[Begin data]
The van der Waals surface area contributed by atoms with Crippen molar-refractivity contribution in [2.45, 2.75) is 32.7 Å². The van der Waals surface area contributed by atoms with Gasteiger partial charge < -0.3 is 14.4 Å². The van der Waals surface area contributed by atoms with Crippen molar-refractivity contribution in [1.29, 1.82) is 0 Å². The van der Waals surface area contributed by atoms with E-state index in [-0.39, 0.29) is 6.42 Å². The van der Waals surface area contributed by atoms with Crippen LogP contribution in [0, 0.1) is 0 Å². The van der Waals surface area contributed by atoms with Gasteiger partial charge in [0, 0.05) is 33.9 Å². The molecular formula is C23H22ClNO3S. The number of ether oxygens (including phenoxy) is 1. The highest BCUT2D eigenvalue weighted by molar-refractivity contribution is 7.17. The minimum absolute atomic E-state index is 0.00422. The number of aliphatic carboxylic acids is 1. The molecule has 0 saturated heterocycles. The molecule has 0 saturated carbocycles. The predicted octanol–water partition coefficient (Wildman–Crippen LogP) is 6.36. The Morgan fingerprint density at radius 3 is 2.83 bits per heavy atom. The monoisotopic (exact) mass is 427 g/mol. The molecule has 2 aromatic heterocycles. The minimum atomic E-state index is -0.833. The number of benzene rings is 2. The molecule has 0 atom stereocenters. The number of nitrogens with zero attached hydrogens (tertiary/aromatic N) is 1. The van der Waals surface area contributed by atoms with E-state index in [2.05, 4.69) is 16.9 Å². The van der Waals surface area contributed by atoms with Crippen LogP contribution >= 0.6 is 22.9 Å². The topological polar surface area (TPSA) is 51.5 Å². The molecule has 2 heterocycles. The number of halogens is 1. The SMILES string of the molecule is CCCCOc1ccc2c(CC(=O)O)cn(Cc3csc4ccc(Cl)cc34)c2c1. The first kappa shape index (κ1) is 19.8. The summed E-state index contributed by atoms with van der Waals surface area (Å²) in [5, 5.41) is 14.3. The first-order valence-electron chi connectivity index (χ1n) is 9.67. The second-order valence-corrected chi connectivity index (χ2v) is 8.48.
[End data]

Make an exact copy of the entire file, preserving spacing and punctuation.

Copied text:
The van der Waals surface area contributed by atoms with Crippen molar-refractivity contribution in [2.45, 2.75) is 32.7 Å². The van der Waals surface area contributed by atoms with Gasteiger partial charge < -0.3 is 14.4 Å². The van der Waals surface area contributed by atoms with Crippen molar-refractivity contribution in [1.29, 1.82) is 0 Å². The van der Waals surface area contributed by atoms with E-state index in [-0.39, 0.29) is 6.42 Å². The van der Waals surface area contributed by atoms with Crippen LogP contribution in [0, 0.1) is 0 Å². The van der Waals surface area contributed by atoms with Gasteiger partial charge in [0, 0.05) is 33.9 Å². The molecular formula is C23H22ClNO3S. The number of ether oxygens (including phenoxy) is 1. The highest BCUT2D eigenvalue weighted by molar-refractivity contribution is 7.17. The minimum absolute atomic E-state index is 0.00422. The number of aliphatic carboxylic acids is 1. The molecule has 0 saturated heterocycles. The molecule has 0 saturated carbocycles. The predicted octanol–water partition coefficient (Wildman–Crippen LogP) is 6.36. The Morgan fingerprint density at radius 3 is 2.83 bits per heavy atom. The monoisotopic (exact) mass is 427 g/mol. The molecule has 2 aromatic heterocycles. The minimum atomic E-state index is -0.833. The number of benzene rings is 2. The molecule has 0 atom stereocenters. The number of nitrogens with zero attached hydrogens (tertiary/aromatic N) is 1. The van der Waals surface area contributed by atoms with E-state index in [2.05, 4.69) is 16.9 Å². The van der Waals surface area contributed by atoms with Crippen LogP contribution >= 0.6 is 22.9 Å². The topological polar surface area (TPSA) is 51.5 Å². The molecule has 2 heterocycles. The number of halogens is 1. The SMILES string of the molecule is CCCCOc1ccc2c(CC(=O)O)cn(Cc3csc4ccc(Cl)cc34)c2c1. The first kappa shape index (κ1) is 19.8. The summed E-state index contributed by atoms with van der Waals surface area (Å²) in [5, 5.41) is 14.3. The first-order valence-electron chi connectivity index (χ1n) is 9.67. The second-order valence-corrected chi connectivity index (χ2v) is 8.48.